In our quadrant analysis, only velocity fluctuations in the U-W plane are analysed because the V-W and U-V planes contribute little to the overall Reynolds stress (Fig 9D and 9E). A hole size of 2σ is used to remove low-magnitude velocity events from our analysis [28,67–69,72]. Fig 10 depicts the contributions of each quadrant to the computed Reynolds stress, showing clearly that the Reynolds stress in the test section is dominated by Quadrant 2 events: bursts of slow-moving fluid that are ejected into the faster overlying flow. The bursts are particularly prominent in the upper part of the shear layer that delineates the separated flow in the lee of the roots. Quadrant 2 events are particularly prevalent in the upper part of the flow over the roots in the left side of the flow (Fig 10, profiles a-c). However, on the right-hand side of the flow, Quadrant 2 (‘Burst’) events are also dominant in the middle of the flow (Fig 10, profiles d-e). Thus, the vertical position of burst events is affected by the presence of the transverse roots and the associated flow separation cells. Quadrant 4 (‘Sweep’) events are also locally significant: sweeps being associated with fast moving fluid being injected towards the bed. Sweeps are particularly prominent in the lower part of the shear layers over the separated flow vortices. Both the zones of high Quadrant 2 and Quadrant 4 events are elongated in the downstream direction, emphasising the role of advection of the coherent flow events by the main axis of the flow.
Values are given here in percentage time that instantaneous velocities exceed of a velocity threshold value of 2σ. At the truncation at the top of the flow, colours are interpolated following the quadrant % colorbar. (A) vertical profiles and isosurfaces visualise the three-dimensional structure of the largest contributions of all four quadrants in the UW plane. The isosurface of the quadrant values is set to 5% (as in the colorbar) for all four quadrants; (B) Downstream and cross-stream slices of the four quadrants in the UW plane. Note that bursts and sweeps (quadrants 2 and 4) are dominant in their contribution to the Reynolds stress, and that the elongated shapes of the isosurfaces indicate significant advection of turbulence.
Synthesis of experimental results
The experimental results confirm the presence of flow structures that share characteristics with those observed in prior studies of idealised roughness elements such as backward facing steps  and square bars . For example, the flow separation length in the lee of the first root is locally restricted by the presence of the second root [39,40]. These time-averaged velocity and turbulence structures are summarised in Fig 11A and 11B. The time-averaged velocity structure includes features such as: 1) local upward directed flow upstream of the roots, with significantly more upward directed flow upstream of the more exposed root 1; 2) separation of the downstream velocity at the crest of the roots, recirculation of the flow downstream of the roots, and reattachment of the flow at a distance downstream ; and, 3) downward displacement of the velocity maximum at a greater distance downstream that alters the velocity profile .
Q2 indicates the dominance of quadrant 2 events (sweeps) and Q4 indicates the dominance of quadrant 2 events (bursts) (see Fig 10).
The turbulence structure includes: 1) a prominent shear layer between the recirculation zone and the overlying free flow with elevated Reynolds stress, within which Quadrant 4 events dominate the lower half and Quadrant 2 events dominate the upper half , and 2) a zone of negative Reynolds stresses further downstream, indicating where the direction of the momentum flux is locally reversed. The presence of flow separation is particularly important because the shear layer between the separated flow and the free flow above is associated with the greatest production of turbulence , because the presence of a separated flow distorts the vertical flow velocity profile and invalidates the law-of-the-wall assumption , and because the separated flow vortex is included in measurements of flow depth but does not contribute to downstream discharge.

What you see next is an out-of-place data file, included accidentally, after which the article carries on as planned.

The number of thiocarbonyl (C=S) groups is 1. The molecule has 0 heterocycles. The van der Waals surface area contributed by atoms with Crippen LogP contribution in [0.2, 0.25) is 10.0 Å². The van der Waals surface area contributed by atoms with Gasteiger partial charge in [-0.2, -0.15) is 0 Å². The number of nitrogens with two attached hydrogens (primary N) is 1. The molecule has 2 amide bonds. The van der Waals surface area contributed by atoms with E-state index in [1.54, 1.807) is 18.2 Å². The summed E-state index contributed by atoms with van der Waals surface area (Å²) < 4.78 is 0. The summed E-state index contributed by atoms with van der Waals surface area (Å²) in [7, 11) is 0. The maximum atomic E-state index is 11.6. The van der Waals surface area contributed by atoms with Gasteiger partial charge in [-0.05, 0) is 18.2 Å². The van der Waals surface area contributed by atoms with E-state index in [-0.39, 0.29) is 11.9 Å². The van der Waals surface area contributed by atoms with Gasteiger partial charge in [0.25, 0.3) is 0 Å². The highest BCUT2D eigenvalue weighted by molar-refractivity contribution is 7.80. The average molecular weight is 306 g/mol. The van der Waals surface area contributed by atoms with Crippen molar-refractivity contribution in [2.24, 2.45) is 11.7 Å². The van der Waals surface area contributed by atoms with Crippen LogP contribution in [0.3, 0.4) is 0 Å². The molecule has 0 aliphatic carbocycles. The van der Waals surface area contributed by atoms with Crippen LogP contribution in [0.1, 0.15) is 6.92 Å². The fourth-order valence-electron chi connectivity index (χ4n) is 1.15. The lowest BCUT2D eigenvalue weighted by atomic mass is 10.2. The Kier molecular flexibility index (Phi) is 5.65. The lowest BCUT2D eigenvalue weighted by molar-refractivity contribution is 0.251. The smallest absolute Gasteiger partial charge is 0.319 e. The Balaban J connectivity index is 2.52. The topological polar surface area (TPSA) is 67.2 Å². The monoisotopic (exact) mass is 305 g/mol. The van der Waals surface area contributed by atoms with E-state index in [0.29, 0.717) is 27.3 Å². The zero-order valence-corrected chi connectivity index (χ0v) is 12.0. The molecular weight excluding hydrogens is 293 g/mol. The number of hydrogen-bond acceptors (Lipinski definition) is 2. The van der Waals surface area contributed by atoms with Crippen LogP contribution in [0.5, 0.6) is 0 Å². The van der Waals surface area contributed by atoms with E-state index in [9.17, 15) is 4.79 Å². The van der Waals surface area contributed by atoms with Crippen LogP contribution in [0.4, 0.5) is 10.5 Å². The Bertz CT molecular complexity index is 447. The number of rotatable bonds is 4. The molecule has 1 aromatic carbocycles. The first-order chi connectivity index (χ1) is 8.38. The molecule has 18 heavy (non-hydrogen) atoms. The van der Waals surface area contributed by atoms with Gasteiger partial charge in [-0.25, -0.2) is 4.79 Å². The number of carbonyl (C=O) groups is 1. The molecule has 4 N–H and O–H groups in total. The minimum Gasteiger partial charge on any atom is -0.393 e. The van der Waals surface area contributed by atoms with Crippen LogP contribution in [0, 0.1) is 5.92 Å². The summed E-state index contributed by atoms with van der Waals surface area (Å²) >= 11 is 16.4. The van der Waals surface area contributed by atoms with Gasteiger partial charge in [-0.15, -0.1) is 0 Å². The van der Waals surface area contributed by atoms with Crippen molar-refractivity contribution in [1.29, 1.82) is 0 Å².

Deviations of forested floodplains from idealised flows
In addition to the flow structures described above, our data also illustrate deviations from simple flow patterns and strong spatial heterogeneity (Figs 4 and 5). The three-dimensional structure of the roots creates: 1) local flow paths (Fig 6C) that; 2) change the occurrence of flow separation in the lee of the roots; 3) initiate strong secondary circulation cells that; 4) cause slow-moving fluid to be ejected at the roots and fast-moving fluid from the free flow to be injected towards the bed downstream from the roots. Flow separation was not observed for roots smaller than 0.04 m, even though the 0.16–0.24 m long separation cells that might be expected  are well within the horizontal resolution of the measurements. Thus, separation of the time-averaged flow is absent in places where flow separation might be expected based on the slope and height of the roots. Where flow separation vortices were present, their lengths were mostly shorter than expected based on height-length relations typical of separated flows [33,60], with the exception of the maximum extent of the separated flow in the lee of root 2 in an area where strong secondary circulation exists. Flow separation was also not observed in the lee of slopes below 20° for root 1, and 40° for root 2. These slopes are high compared to the results of  and . The observed deviations may be in part related to the specific spatial resolution over which the slope (0.01 m) and flow separation lengths (0.1 m) are calculated in this study, however, our measurements of reduced and shorter flow separation lengths and one locally lengthened separated flow (Fig 6), indicate significant modification and an overall reduction of the separated flow vortices. This modification and overall reduction of the separated flows is explained by the presence of strong cross-stream flows that are induced by the irregular topography of the roots. Since significant turbulence production is associated with flow separation (indicated by Q2 and Q4 events, Fig 11), the reduction in flow separation due to cross-stream circulation and local flow routing implies that the production of turbulence may also be reduced. However, the local flow paths that reduce local flow separation create lesser shear zones within the flow that, although not as pronounced as flow separation cells, also contribute to turbulence production. Furthermore, the local curvature of the flow paths is associated with centrifugal forces. The relative contributions of different terms in the momentum balance—mean velocity, turbulence, and centrifugal forces among the most prominent—is therefore expected to vary spatially across the floodplain patch in response to the topography and spacing of roughness elements.